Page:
• David Chang's empire is about to get bigger. The Times confirms the rumor that the man behind Momofuku plans to open a French-Vietnamese spot in the former Town space in the Chambers Hotel sometime this fall. [NYT, TFB]
• The beer garden at Standard Hotel is now open. [UrbanDaddy]
• Andrew Carmellini is perfectly happy that Locanda Verde got two stars from the Times recently: "[T]he reviews have been exactly what we wanted." [W]
• Le Cirque founder Sirio Maccioni's favorite person this week? That would probably be the president of the Philippines, Maria Gloria Macapagal-Arroyo, who showed up with her entourage and dropped $20,000 on dinner. [P6]
• Tonight's waiter may be yesterday's trader: "Carlos Araya used to order lobster, filet mignon and $200 bottles of red wine at the Palm Restaurant in midtown Manhattan. Now, he seats customers at its Tribeca branch." [WSJ]
• Somewhat related: Swiss bankers depressed about the downturn are finding comfort in Italian food because of its "soothing factor." Go figure. [NYT]
• It's not all bad news: Some 28 new restaurants opened in May. [Eater]
• Time Out has issued a list of the best new pizza places in NYC. [TONY]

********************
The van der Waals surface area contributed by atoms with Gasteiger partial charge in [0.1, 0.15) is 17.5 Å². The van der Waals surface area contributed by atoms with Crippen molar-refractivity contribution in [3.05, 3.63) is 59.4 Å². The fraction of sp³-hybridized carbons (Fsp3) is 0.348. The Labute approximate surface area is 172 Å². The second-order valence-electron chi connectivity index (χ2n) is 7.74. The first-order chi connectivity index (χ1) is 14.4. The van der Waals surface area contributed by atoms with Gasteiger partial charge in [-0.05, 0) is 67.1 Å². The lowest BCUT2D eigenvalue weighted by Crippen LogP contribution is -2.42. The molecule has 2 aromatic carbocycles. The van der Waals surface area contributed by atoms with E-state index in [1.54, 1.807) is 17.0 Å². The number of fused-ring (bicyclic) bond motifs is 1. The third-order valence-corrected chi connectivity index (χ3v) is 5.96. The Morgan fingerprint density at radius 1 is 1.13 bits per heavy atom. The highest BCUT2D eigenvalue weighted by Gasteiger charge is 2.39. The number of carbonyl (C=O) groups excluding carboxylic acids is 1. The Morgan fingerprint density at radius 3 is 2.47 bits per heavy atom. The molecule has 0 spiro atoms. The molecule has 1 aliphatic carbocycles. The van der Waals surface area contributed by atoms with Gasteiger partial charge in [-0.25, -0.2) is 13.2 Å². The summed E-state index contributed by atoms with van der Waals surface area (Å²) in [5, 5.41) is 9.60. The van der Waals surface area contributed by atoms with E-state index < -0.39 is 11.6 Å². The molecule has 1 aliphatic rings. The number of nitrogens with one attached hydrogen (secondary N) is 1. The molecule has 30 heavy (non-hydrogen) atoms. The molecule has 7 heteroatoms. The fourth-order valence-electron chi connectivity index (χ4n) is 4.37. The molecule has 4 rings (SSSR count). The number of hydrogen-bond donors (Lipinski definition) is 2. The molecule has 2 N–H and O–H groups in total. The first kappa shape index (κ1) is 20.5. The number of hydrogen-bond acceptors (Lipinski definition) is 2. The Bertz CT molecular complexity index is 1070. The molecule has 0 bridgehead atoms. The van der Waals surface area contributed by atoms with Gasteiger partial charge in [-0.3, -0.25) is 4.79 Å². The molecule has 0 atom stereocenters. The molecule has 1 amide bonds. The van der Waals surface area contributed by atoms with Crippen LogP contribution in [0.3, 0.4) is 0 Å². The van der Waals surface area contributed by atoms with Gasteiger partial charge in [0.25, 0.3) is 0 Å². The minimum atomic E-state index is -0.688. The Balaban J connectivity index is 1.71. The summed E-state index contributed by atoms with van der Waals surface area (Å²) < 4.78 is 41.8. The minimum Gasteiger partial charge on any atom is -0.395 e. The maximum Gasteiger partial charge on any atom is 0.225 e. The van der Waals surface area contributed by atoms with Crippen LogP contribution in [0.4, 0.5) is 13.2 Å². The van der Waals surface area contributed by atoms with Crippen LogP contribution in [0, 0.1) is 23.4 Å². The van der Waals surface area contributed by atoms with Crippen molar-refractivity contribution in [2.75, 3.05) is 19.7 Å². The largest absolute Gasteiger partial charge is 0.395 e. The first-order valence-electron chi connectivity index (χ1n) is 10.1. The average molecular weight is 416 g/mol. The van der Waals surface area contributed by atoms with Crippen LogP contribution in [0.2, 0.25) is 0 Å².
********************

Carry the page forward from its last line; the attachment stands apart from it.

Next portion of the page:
• Momofuku Noodle Bar has applied for a full liquor license. [DBTH]
• The East Village yakitori spot Mr. Jones is now closed. [Eater]
One doesn't think of New Yorkers as particularly gullible or naive, but when it comes to food, we're totally clueless and assume that anything labeled low-fat is automatically low-calorie—at least according to marketing guru Pierre Chandon, who's turned his attention to discovering why Americans, despite being so rich and well-informed, are still such fatties. The Times took his questionnaires out into the field and discovered that "health halos"—ideas about which foods are virtuous based on health campaigns and restaurant advertising—meant that even the know-it-alls in Park Slope embarrassed themselves when it came to guessing calorie content.
Sure, the current dicey economic climate has reduced America to nation of terrified food hoarders. But more importantly, it has cost us some of our annoying and unnecessarily strange advertising icons: Applebee's Wanda Sykes-voiced talking apple, and a bunch of guys running around in bizarre red pigtail wigs on behalf of Wendy's. Take a moment to mourn them. "Both campaigns were meant to attract younger diners," the Times reports. But they failed, because kids aren't doing as many drugs these days, I guess. The companies' new advertising strategy? "Hey, look at our food."
Let's see, how to get press for Applebee's dreary Middle American cuisine? How about... invite members of the national political press corps to plop their ass down in the restaurant for a week while they talk to REAL Americans, eat Baja Potato Boats, and blog about it? What reporter could resist the combination of boneless buffalo wings and a private booth? Sadly, this is an actual idea that a professional at Rubenstein PR was paid money to come up with. Full pitch to Politico's Ben Smith (who declined the offer) after the jump. [Politico]